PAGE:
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Secured hosting on a shared server--impossible?

I'm just throwing this question out here as there hasn't been much
discussion recently on the topic of shared hosting. Most people, it seems,
just assume that it's secured. Companies don't sell services that's
insecured by design, right?

Those of us who know better know, of course, that that's not the case. Two
main challenges of sharing a server with other people are hiding your
database login/password and securing session files. Both of these are
necessitated by the fact that Apache runs as the same user for all virtual
hosts. Files that your scripts have access to, those of your server-mates
can access as well.

My questions are thus

(a) Is it possible to host a PHP site securely using a typical (read
"cheap") web hosting account?

(b) Is it possible to set up Apache so that virtual sites are protected from
one and other?
--
Project Wapache - http://wapache.sourceforge.net
Jul 17 '05 #1
10 1989
In: <oY********************@comcast.com>, "Chung Leong" <ch***********@hotmail.com> wrote:
(a) Is it possible to host a PHP site securely using a typical (read
"cheap") web hosting account?
As far as I know... not really.

You could probably set up some sort of proxy or arrange in one way shape
or form for each user to have their own private web server, not cheap but
still slightly cheaper than a VPS.

There is also setuid scripts and things, so, one could run php as a CGI
and manage it that way.
(b) Is it possible to set up Apache so that virtual sites are protected from
one and other?


I wouldn't be surprised to find out someone some place has figured out how to
get Apache (or other web server) to spawn a new child each time a request for a
given virtual host is recieved. (Perhaps with a cleanup measure) As far as I
know, there aren't any.

In theory, I should think it's possible. Still not "cheap" in terms of
server resources though. Forking a server on each request is not ideal,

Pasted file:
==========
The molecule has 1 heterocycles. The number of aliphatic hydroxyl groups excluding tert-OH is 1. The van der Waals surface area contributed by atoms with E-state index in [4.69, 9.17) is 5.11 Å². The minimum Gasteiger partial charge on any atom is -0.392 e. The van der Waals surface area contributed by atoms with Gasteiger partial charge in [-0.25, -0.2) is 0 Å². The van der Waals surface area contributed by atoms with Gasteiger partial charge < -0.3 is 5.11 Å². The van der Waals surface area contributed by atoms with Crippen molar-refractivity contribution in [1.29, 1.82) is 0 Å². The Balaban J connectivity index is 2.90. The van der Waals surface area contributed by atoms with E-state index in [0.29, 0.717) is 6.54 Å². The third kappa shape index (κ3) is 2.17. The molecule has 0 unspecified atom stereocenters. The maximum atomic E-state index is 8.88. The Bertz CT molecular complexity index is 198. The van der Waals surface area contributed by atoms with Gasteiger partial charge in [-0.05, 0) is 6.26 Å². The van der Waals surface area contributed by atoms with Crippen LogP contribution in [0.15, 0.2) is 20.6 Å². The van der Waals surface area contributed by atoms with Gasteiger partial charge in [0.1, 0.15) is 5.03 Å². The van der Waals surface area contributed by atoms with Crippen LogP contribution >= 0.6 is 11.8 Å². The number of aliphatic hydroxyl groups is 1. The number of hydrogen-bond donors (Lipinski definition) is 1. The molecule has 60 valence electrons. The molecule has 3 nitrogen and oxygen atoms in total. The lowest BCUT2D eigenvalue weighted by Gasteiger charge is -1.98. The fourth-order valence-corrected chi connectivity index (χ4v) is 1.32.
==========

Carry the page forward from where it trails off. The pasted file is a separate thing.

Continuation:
but not quite as bad as CGI might be. (with the copy on write features
of fork)

Still not absolutely secure, since people can (and will) do chmod 777
on stuff.

Best solution I've seen to date is a virtual private server (VPS) You share a
physical machine, but you get your own virtual linux box. Kind of like
running several linux kernels concurrently on a machine. It's not as cheap as
shared, but it's certainly cheaper than a dedicated machine.

Couldn't do these kinds of things for $3.95/month, but $20.00/month buys
you a VPS. Not terrible considering 5-6 years ago, it was $25.00/month for
a 1/2 decent *shared* server with a fraction of the disk space and no access
to your config files or cron.

A VPS still isn't absolutely secure if your ISP has physical access
to the machine.

Jamie
--
http://www.geniegate.com Custom web programming
gu******@lnubb.pbz (rot13) User Management Solutions
Jul 17 '05 #2
Chung Leong wrote:

Those of us who know better know, of course, that that's not the case.


Not by default. But it is possible to isolate each virtual host using
openbasedir/safe_mode/safe_mode_execdir.

C.

Jul 17 '05 #3
Chung Leong wrote:

My questions are thus

(a) Is it possible to host a PHP site securely using a typical (read
"cheap") web hosting account?
No.
(b) Is it possible to set up Apache so that virtual sites are
protected from one and other?


I'm running several webservers with Apache/PHP, and I'm pretty happy
with my setup. After struggling for months with suexec, I switched to
the suPHP module (which acts as a wrapper, running php scripts as the
user who owns the script)

(using Debian GNU/Linux)

Put the websites somewhere and make them readable by the owner and by
Apache, e.g.

drwxr-x--- site1:www-data /srv/www/www.site1.com
drwxr-x--- site2:www-data /srv/www/www.site2.com

Inside put a htdocs-like directory, that's the docroot, and some other
stuff, only readable by the user, for classes, includes, secret
passwords etc... that won't be readable even in case Apache gets
compromised, e.g.

drwxr-xr-x site1:site1 /srv/www/www.site1.com/htdocs
drwx------ site1:site1 /srv/www/www.site1.com/secretlib

suPHP uses the CGI php binary. A great advance is that it's possible to
specify a php.ini per-vhost, like:

<VirtualHost 1.2.3.4:80>
ServerName www.example.com
DocumentRoot /srv/www/www.example.com/htdocs
AddHandler x-httpd-php .php
suPHP_Engine on
suPHP_ConfigPath /etc/php4/vhosts/example
</VirtualHost>

So... setttings things like include_path can be done for everyone to
point e.g. to their own ..../secretlib directory.

Be sure to switch Engine = off in the php.ini for mod_php and enable it
only when you want it (phpMyAdmin, squirrelmail etc):

<VirtualHost 1.2.3.4:8443>
Blah...

# PHP with mod_php.
php_admin_flag engine on

Alias /webmail /usr/share/squirrelmail